Volume 1 Supplement 1

Proceedings of the 3rd PSMR Conference on PET/MR and SPECT/MR

Open Access

Track-based detector alignment for PET scanners

  • Dennis Klöpping1,
  • David Schug1 and
  • Volkmar Schulz1, 2
EJNMMI Physics20141(Suppl 1):A16


Published: 29 July 2014

For sub-millimeter PET the precise spatial location of each line of response (LOR) is crucial. Physical misalignments of detector modules, if not properly accounted for, can significantly degrade the spatial resolution. In this work, we investigate the application of track-based detector alignment methods for PET detectors.

We use the Hyperion-IID PET/MR insert, which is composed of 10 Singles Processing Units (SPUs). Each SPU holds 2x3 stacks, each of which consists of an array of 30x30 scintillation crystals, a light guide, and an array of digital silicon photomultipliers. In principle, each crystal can be aligned separately with six degrees of freedom (3 for translations, 3 for rotations) which results in 900x6x10x6 total alignment parameters for the entire scanner. In contrast to other alignment methods proposed for PET, which suffer from potentially worse performance and efficiency, track-based alignment in general is based on the minimization of residuals by exploiting the knowledge of source positions (known with high accuracy). To demonstrate the applicability of such a method, we used the Millipede-II software package which was initially developed and is frequently used for track-based alignment in particle physics. To test the algorithm, a simple PET-Monte-Carlo simulation framework was set up: we simulated a PET system with two SPUs (six stacks each) opposite each other and applied geometric shifts (0.6 mm FWHM) to each stack on each SPU. Simulated detector data was used as input for the Millipede-II alignment software to recover the applied misalignments, which was accurately possible. An image reconstruction (ML-EM/OS-EM) using a correctly aligned and an uncorrected geometry showed significant image degradation in case of misalignments. Further investigations will include the whole detector ring with ten SPUs and rotations of each stack, as well as image reconstructions. Details about this study and experimental verification will be presented at the conference.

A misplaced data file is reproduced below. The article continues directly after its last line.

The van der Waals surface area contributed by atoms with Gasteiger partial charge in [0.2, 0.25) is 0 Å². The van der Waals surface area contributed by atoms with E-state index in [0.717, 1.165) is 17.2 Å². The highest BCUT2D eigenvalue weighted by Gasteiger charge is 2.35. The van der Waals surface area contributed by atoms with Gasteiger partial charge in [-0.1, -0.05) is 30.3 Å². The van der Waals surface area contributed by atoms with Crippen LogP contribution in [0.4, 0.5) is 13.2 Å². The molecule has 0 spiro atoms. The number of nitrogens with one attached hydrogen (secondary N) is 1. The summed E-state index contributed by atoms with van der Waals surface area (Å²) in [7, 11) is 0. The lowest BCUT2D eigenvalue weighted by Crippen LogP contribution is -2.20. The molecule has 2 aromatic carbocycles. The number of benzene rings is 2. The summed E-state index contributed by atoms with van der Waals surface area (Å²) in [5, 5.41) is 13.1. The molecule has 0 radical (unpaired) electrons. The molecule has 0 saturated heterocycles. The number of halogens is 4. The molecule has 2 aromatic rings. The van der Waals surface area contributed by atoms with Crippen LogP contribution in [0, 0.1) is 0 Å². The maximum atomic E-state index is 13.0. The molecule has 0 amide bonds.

Authors’ Affiliations

Department of Physics of Molecular Imaging Systems, Institute for Experimental Molecular Imaging, RWTH Aachen University
Philips Research Laboratories, Aachen, Molecular Imaging Systems


© Klöpping et al; licensee Springer 2014

This article is published under license to BioMed Central Ltd. This is an Open Access article distributed under the terms of the Creative Commons Attribution License (http://creativecommons.org/licenses/by/4.0), which permits unrestricted use, distribution, and reproduction in any medium, provided the original work is properly cited.